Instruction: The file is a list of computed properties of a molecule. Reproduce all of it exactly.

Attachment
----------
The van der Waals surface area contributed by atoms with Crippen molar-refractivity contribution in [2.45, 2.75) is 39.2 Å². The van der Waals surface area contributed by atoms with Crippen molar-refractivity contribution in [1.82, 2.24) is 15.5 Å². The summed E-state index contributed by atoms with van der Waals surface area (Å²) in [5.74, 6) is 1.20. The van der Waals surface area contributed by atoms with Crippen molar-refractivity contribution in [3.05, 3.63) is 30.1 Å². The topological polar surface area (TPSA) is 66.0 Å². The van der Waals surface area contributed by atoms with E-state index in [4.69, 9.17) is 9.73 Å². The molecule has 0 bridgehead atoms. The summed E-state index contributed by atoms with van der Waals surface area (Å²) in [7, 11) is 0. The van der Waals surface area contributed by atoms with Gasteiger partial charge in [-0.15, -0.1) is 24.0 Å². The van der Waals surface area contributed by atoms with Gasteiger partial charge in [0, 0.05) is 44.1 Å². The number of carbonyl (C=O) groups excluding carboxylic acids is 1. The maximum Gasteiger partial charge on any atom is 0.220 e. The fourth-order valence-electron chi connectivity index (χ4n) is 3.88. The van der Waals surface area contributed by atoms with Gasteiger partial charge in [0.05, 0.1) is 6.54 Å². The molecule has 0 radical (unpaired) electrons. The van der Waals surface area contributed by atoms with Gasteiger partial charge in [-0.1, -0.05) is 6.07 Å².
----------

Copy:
The van der Waals surface area contributed by atoms with Crippen molar-refractivity contribution in [2.45, 2.75) is 39.2 Å². The van der Waals surface area contributed by atoms with Crippen molar-refractivity contribution in [1.82, 2.24) is 15.5 Å². The summed E-state index contributed by atoms with van der Waals surface area (Å²) in [5.74, 6) is 1.20. The van der Waals surface area contributed by atoms with Crippen molar-refractivity contribution in [3.05, 3.63) is 30.1 Å². The topological polar surface area (TPSA) is 66.0 Å². The van der Waals surface area contributed by atoms with E-state index in [4.69, 9.17) is 9.73 Å². The molecule has 0 bridgehead atoms. The summed E-state index contributed by atoms with van der Waals surface area (Å²) in [7, 11) is 0. The van der Waals surface area contributed by atoms with Gasteiger partial charge in [-0.15, -0.1) is 24.0 Å². The van der Waals surface area contributed by atoms with Gasteiger partial charge in [0, 0.05) is 44.1 Å². The number of carbonyl (C=O) groups excluding carboxylic acids is 1. The maximum Gasteiger partial charge on any atom is 0.220 e. The fourth-order valence-electron chi connectivity index (χ4n) is 3.88. The van der Waals surface area contributed by atoms with Gasteiger partial charge in [0.05, 0.1) is 6.54 Å². The molecule has 0 radical (unpaired) electrons. The van der Waals surface area contributed by atoms with Gasteiger partial charge in [-0.1, -0.05) is 6.07 Å².